3. The Trea­sure Hunt games are avail­able for pur­chase at See Here.

Two oth­er suites of O Brien’s soft­ware, Find It and Mys­tery Three, show iden­ti­cal research results, These can be found at the Han­dan­go site.

Accord­ing to Palm experts, all three soft­ware suites work with all mod­els of Palm devices includ­ing hand­helds and smart phones  i.e., M100 series, M500 series, Lifedrive, Tung­stens, Zires, Tre­os and Cen­tro.

4. Thomas C. O’Brien, “Par­rot Math,” Phi Delta Kap­pan, 80(6), Feb­ru­ary 1999.

5. Thomas C. O Brien, “What’s Basic a Con­struc­tivist View” in Hand­book of Basic Issues and Choic­es, Nation­al Insti­tute of Edu­ca­tion, USOE, March 1982.

Thomas C. O Brien, “Some Thoughts on Trea­sure-Keep­ing,” Phi Delta Kap­pan, Jan­u­ary 1989.

Thomas C. O’Brien, and Ann Moss, “What’s Basic in Math­e­mat­ics?,” The Prin­ci­pal, Novem­ber 2004

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7 Responses

  1. George says:

    It is unfor­tu­nate with No Child Left Behind that teach­ers often don’t feel that they have the time to do such “fun” activ­i­ties.

  2. Alvaro says:

    Hel­lo George. True. Yet, it is impor­tant for edu­ca­tors and par­ents alike to real­ize these activ­i­ties are very impor­tant for the devel­op­ment of skills, so we hope some will be inspired to try to intro­duce as much as pos­si­ble.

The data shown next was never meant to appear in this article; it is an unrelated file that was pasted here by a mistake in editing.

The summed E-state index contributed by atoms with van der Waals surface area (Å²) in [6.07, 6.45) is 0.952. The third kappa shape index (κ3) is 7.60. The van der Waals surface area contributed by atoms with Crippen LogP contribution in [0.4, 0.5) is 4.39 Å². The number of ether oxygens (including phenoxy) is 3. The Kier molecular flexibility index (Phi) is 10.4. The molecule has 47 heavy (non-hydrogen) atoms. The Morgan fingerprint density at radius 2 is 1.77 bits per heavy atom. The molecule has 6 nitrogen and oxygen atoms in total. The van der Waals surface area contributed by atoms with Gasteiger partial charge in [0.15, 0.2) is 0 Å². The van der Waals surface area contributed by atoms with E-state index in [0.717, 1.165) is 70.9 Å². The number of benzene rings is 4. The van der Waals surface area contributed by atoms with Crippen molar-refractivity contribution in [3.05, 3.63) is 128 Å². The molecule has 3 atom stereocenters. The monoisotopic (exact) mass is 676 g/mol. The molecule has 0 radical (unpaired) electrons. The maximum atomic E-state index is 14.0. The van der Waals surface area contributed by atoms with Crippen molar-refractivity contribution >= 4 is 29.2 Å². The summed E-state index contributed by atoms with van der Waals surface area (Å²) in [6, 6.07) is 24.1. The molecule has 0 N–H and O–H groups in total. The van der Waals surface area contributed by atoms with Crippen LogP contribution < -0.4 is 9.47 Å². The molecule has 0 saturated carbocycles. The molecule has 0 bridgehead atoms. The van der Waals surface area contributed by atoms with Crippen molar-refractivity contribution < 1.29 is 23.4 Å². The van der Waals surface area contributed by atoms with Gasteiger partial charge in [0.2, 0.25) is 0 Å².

Thank you for your reflec­tion.

  3. Prof. Dr. H. Bauersfeld says:

    remark­able good work and very help­ful fpr teach­ers

  4. Jen says:

    At the moment, the col­lege I’m in is tak­ing PBL or Prob­lem-based Learn­ing to heart. It’s a bit uncon­ven­tion­al where I come from but it does stim­u­late the stu­dents to think. Think­ing alone does not solve the prob­lem. A lot of oth­er aspects come into light. Solv­ing, mobi­liz­ing, doing… In short, the stu­dents are no longer spoon-fed. After all, isn’t that how the real word oper­ates?

  5. Activ­i­ties like these are very help­ful in get­ting some chil­dren to learn. Chil­dren learn in dif­fer­ent ways, and it seems that schools don’t rec­og­nize that. It is just plain sad that the schools are forced to teach to the stan­dard­ized tests instead of being able to just TEACH the way they should be allowed…

  6. Alvaro says:

    Glad to see a con­sen­sus build­ing on the great arti­cle by Tom and Chris­tine. Now, let me ask, what pre­vents edu­ca­tors from incor­po­rat­ing at least some of these prin­ci­ples in dai­ly prac­tices?